Finally, she smeared brown paste over his forehead and belly button. He said he felt great afterwards. At $2 a visit, the benefit of this treatment is one of the best values in Ecuador and definitely worth a trip. Warning: Thompson packs a lot into each day. On the day we toured Cuenca, we left our hotel at nine and returned at seven that night. During those ten hours, we not only visited the market, but also the Vega ceramic studio, the new cathedral, the old cathedral built in 1557 (one of the oldest churches in South America), the museum of Ecuadorian culture, and the Homero Ortega Panama hat factory. The grandparents would have happily skipped the hats and spent time in the hotel swimming pool instead.

beymilkAll biologists, Cynthia included, dream of visiting the Galapagos Islands. This is where Charles Darwin developed his theory of evolution by natural selection, the most important scientific discovery of the 19th century. When Darwin arrived in the Galapagos on the H.M.S. Beagle in 1835, he was fascinated by all the different life forms, each specific to its own island and/or to the Galapagos. He realized that species change, by survival of the fittest, to adapt to different habitats.

The Galapagos Islands are actually the tips of giant underwater volcanoes. They have never been attached to the mainland. They were created by fire. They are being steadily destroyed by water.

They sit on an ocean plate that is moving southeast at the astonishingly fast rate of seven centimeters a year. This plate is moving over a “hot spot” in the earth’s crust. The two youngest islands, Fernandina and Isabella, are right over this hot spot. They have active volcanoes, and dramatic scenery.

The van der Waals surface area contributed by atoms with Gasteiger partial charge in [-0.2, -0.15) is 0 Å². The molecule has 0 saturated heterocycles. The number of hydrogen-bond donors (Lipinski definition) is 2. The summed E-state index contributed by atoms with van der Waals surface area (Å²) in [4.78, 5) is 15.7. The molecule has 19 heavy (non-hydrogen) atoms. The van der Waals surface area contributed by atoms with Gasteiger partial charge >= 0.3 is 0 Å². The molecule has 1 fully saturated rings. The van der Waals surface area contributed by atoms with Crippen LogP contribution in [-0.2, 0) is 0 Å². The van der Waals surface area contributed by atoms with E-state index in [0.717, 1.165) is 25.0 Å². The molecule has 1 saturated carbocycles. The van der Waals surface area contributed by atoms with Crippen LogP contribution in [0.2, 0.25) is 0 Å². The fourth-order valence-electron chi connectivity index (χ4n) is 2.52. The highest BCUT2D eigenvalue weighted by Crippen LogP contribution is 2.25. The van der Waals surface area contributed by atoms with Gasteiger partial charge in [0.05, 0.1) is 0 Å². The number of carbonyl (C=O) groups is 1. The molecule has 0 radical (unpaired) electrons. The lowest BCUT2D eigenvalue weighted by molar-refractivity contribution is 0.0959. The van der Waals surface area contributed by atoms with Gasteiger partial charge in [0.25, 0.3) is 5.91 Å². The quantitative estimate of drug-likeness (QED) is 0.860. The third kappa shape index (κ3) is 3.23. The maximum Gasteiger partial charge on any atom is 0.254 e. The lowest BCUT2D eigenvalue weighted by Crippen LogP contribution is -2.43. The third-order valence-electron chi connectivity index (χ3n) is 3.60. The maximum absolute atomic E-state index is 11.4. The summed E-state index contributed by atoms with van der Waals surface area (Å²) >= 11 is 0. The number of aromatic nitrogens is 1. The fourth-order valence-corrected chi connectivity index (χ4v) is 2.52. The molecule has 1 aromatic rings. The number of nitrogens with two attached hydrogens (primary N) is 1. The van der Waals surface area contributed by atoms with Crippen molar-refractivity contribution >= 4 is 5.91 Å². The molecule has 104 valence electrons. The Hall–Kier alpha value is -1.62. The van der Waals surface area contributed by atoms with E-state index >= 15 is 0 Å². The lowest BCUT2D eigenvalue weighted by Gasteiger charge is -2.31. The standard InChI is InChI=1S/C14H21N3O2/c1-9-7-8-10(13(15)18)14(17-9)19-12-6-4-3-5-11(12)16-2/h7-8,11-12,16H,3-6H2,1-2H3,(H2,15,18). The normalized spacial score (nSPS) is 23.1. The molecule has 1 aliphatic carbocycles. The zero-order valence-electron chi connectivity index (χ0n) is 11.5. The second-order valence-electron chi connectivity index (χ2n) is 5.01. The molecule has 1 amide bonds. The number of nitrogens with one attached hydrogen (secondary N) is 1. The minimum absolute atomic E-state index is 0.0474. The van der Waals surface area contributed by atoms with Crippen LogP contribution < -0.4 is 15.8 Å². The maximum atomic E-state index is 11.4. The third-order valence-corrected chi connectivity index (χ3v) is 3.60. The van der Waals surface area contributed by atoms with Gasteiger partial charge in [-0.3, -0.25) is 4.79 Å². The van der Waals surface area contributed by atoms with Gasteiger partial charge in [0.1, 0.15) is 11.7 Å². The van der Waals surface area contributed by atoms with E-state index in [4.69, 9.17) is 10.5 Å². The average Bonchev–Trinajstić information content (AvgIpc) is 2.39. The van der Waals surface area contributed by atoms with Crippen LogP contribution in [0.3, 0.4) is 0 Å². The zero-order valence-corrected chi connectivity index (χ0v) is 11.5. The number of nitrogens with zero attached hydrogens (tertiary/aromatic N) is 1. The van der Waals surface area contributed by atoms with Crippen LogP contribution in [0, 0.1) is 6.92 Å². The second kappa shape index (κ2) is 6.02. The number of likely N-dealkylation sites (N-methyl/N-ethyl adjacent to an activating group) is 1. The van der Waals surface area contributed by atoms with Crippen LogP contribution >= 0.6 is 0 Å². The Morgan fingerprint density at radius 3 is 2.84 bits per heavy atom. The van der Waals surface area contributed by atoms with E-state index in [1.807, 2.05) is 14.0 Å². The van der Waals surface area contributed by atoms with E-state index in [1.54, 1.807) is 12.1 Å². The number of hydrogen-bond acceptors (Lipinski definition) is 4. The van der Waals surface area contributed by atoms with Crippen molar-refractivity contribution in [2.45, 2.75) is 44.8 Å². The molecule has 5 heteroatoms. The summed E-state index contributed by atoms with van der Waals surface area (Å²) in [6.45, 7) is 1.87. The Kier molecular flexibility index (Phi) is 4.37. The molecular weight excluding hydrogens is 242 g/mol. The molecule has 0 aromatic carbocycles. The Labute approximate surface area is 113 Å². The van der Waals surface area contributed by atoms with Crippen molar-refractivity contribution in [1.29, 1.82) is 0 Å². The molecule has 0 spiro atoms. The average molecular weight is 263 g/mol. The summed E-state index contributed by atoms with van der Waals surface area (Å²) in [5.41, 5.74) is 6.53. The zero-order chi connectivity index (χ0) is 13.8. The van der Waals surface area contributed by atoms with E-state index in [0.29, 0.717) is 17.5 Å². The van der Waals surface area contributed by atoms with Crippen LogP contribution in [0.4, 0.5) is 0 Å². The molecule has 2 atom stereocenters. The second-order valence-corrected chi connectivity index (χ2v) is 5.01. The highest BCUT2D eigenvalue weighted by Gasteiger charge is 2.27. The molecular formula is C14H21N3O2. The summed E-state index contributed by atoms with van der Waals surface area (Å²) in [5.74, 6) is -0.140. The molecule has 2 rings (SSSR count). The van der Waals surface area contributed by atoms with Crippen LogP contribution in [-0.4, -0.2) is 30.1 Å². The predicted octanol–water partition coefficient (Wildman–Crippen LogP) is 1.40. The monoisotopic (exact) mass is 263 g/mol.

beytortAs the islands drift away from the hot spot, their volcanoes become dormant, and they are gradually eroded by wind, rain, and sea. The oldest island (three to five million years old, which is actually extremely young for an island), Espanola, furthest to the southeast, is almost flat. Soon it will disappear.

As we walked down the dock to board the zodiac that would take us to our ship, we immediately realized how unusual this place is. It is an Eden, packed with wild animals that have no fear of humans.

Hordes of sea lions were posed all over the beaches, boats, and dock. One was even under the bench. The black volcanic rocks surrounding the harbor were festooned with big red Sally Lightfoot crabs and black marine iguanas, the only iguanas in the world that swim into the ocean to feed on seaweed. The iguanas were squirting salt out of their nostrils. Plunging out of the sky, like spears, were blue-footed boobies, catching fish for their dinner. High above them floated jet-black frigate birds, the pirates of the bird kingdom, waiting to snatch fish from those boobies.

Our boat, the Explorer II, was built specifically to be a cruise ship, so it had nice features, such as stabilizing wings to reduce rolling. Despite these wings, both grandmother and granddaughter were seasick on one rocky overnight trip. The ship’s cook kindly supplied us with powdered ginger, which we mixed with Ecuadorian chocolate to reasonably good relief.

This fast ship enabled us to visit five islands in four days. These included Espanola, where we saw albatross and blue-footed boobies mate; San Cristobal, which had amazing snorkeling; Rabida, which had red sand beaches and dramatic vistas; Santa Cruz, where the Darwin research station is located; and Baltra, where there were green sea turtle and ghost crab nests. In case of any injuries during the cruise, you can click here to learn about their services and legal representation for cruise ship injuries.

We left a little bit of our hearts in the Galapagos. We would go back tomorrow.